Traction and grip are assured by big, wide tyres, making winter driving far less of a challenge. But it's the 'terrain response' system that enables the Discovery Sport to tackle roads that many rivals would find unpassable. It has separate modes for mud and snow, and knows exactly how much power to apply to keep you moving in the trickiest conditions. Combine this ability with good looks, a family-friendly interior and frugal engines – a plug-in hybrid (PHEV) model is now available, promising a little over 140mpg, while a pair of 2.0-litre diesels (with 163bhp and 201bhp) offer around 40mpg combined – plus four-wheel drive, and the Discovery Sport is a potent (if slightly costly) SUV package.
Not everyone who regularly encounters poor driving conditions wants an SUV and Subaru has been serving this audience for decades. Since the 1970s – when Subarus were first sold through agricultural equipment suppliers – full-time four-wheel drive has been a brand trademark and it adds to the Outback's unique appeal. Subaru has now made several generations of Outback, each based on the estate version of the Legacy but dressed up with tougher bodywork fixings and riding on raised suspension for extra ground clearance – a recipe that brands like Volvo and Audi have since replicated with their Cross Country and Allroad models. The latest Outback is yet another large, practical estate, with a well built (if rather plain) interior, which can negotiate rough roads and keep going in wintry conditions like few other cars.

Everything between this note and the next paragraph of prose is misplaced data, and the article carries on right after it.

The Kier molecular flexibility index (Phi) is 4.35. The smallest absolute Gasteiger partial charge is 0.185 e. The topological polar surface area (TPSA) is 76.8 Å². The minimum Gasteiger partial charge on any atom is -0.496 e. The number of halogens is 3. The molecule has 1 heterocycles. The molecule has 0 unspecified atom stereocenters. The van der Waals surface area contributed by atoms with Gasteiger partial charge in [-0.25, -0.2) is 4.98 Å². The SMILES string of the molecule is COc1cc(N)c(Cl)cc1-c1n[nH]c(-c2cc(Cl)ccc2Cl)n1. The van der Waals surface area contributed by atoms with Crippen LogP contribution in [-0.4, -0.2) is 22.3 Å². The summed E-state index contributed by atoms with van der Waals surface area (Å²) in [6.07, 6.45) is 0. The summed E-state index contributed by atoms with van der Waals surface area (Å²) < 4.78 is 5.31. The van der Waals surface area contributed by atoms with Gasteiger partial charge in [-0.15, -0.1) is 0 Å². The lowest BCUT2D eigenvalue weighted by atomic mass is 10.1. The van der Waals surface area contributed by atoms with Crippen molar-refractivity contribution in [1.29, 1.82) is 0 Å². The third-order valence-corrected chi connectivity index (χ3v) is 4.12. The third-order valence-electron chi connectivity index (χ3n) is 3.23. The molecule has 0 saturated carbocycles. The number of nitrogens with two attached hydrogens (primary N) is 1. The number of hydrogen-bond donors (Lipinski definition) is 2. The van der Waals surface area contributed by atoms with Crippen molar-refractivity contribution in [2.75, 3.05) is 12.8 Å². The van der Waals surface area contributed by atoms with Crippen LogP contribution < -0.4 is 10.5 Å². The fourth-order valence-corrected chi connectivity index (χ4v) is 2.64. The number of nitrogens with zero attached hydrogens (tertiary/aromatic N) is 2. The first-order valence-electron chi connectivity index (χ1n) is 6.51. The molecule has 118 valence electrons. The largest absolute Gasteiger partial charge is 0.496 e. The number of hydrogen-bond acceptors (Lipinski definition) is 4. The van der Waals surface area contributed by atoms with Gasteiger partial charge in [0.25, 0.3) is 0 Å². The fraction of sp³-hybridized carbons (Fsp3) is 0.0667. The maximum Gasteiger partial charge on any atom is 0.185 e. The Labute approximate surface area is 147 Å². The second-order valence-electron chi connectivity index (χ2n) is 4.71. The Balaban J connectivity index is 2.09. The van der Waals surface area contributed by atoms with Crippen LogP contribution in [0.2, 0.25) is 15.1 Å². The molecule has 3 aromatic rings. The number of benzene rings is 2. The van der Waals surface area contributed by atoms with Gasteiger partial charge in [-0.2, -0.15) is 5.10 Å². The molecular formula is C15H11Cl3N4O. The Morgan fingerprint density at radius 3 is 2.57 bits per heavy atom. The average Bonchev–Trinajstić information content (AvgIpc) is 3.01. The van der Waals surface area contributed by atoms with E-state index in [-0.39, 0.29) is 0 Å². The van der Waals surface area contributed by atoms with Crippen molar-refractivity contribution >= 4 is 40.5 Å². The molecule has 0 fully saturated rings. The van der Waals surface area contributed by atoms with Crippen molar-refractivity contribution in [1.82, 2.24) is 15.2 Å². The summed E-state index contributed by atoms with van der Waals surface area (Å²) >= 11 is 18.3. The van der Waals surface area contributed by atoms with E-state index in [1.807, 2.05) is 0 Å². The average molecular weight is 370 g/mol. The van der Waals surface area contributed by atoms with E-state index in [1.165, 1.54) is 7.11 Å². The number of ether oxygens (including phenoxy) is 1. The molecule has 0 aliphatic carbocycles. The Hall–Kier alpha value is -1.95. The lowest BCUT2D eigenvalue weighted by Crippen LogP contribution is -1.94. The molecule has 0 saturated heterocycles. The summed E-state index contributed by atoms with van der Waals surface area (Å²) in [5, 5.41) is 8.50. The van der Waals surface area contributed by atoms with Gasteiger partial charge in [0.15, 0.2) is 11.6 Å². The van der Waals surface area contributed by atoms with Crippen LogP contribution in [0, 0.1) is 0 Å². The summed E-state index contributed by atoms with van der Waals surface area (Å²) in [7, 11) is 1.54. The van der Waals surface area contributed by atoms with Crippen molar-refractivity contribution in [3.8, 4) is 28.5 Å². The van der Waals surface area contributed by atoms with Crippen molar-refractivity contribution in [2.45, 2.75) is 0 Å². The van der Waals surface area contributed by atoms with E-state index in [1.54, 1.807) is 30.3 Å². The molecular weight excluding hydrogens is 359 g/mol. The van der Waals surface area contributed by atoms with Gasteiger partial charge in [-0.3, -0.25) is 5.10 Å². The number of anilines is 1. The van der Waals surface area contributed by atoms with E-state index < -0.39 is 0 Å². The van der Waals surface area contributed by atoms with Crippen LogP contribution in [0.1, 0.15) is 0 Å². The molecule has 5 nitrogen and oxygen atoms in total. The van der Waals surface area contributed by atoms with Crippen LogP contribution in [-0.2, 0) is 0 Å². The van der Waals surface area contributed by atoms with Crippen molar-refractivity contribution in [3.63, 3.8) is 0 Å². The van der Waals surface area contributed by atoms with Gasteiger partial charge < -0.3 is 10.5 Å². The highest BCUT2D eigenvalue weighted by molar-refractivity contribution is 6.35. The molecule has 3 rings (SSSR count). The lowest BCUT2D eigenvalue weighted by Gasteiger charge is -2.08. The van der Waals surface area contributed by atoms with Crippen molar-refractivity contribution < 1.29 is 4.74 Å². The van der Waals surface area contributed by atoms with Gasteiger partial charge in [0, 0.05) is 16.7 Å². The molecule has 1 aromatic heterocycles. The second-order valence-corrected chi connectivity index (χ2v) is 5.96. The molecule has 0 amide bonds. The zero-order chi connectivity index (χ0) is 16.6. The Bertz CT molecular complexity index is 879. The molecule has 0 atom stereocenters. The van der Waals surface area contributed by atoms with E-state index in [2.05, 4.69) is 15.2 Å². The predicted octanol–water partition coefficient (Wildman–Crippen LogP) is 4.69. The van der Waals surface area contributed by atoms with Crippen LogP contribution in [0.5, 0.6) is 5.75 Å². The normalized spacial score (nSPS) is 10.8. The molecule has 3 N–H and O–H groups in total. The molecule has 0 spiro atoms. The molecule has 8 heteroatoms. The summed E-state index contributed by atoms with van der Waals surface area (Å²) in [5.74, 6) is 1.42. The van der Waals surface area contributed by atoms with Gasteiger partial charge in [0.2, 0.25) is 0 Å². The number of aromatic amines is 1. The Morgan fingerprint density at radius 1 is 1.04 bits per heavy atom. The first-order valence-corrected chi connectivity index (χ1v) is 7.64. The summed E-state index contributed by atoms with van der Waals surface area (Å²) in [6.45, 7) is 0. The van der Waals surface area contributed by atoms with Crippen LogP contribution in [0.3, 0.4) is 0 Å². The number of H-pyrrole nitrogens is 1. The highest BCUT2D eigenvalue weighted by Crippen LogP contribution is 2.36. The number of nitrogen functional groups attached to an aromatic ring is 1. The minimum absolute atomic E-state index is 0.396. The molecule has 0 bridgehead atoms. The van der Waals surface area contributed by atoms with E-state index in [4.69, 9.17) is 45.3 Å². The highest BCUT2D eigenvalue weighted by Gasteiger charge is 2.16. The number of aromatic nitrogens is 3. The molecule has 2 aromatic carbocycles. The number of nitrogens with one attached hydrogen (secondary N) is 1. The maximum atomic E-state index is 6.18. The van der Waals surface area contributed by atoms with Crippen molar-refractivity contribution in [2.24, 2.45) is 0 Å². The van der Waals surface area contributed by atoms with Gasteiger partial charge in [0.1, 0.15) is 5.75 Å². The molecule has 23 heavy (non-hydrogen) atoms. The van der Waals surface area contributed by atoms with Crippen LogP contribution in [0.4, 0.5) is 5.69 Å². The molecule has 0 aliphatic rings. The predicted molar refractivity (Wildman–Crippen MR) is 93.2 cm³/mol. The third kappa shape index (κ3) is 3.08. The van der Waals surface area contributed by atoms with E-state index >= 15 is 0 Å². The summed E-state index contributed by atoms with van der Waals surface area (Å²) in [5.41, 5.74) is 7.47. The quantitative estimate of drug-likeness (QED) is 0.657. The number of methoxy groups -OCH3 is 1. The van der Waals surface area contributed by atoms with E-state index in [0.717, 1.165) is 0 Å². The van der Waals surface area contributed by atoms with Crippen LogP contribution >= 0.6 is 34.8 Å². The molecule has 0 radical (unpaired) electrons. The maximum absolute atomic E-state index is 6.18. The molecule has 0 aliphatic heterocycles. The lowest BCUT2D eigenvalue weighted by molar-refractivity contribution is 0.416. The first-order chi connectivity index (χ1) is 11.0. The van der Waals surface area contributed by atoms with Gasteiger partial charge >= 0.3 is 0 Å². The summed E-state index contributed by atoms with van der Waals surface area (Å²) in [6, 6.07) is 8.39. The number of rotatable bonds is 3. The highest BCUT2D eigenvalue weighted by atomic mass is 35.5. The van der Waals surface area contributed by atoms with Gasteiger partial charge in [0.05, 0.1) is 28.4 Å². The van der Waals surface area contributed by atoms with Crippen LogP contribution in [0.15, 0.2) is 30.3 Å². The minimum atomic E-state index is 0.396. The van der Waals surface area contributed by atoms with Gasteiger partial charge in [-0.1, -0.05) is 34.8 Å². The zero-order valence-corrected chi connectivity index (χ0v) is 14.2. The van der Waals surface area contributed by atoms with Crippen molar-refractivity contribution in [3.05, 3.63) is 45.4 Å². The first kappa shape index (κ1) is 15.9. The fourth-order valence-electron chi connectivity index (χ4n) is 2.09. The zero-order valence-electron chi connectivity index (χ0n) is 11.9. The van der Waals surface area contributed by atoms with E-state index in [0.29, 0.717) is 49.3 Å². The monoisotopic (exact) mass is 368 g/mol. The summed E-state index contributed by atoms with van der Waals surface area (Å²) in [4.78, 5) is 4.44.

You can now only choose a characterful flat-four 2.5-litre petrol engine – the 2.0-litre diesel engine is no longer offered – that returns around 40mpg. While the Outback's slightly high-set posture means it can't match more traditional estate cars for responsive handling and resistance to body lean, it's far less likely to be caught napping when the weather turns nasty. For those who come to depend on the Outback's ability to deal with rough road conditions, a slightly dull design ceases to matter on a car whose reliability has been so well proven.
Winter driving can be tough for drivers who want a more performance-orientated model, with rear-wheel drive cars becoming challenging to drive when road conditions worsen. The 316bhp Golf R is the answer many will turn to, thanks to its grippy all-wheel drive, which not only aids its acceleration, but also makes for a great year-round driving experience. Volkswagen has even managed to maintain a nearly identical boot size to the basic front-wheel drive Golf models so you won’t have to compromise on what you can carry.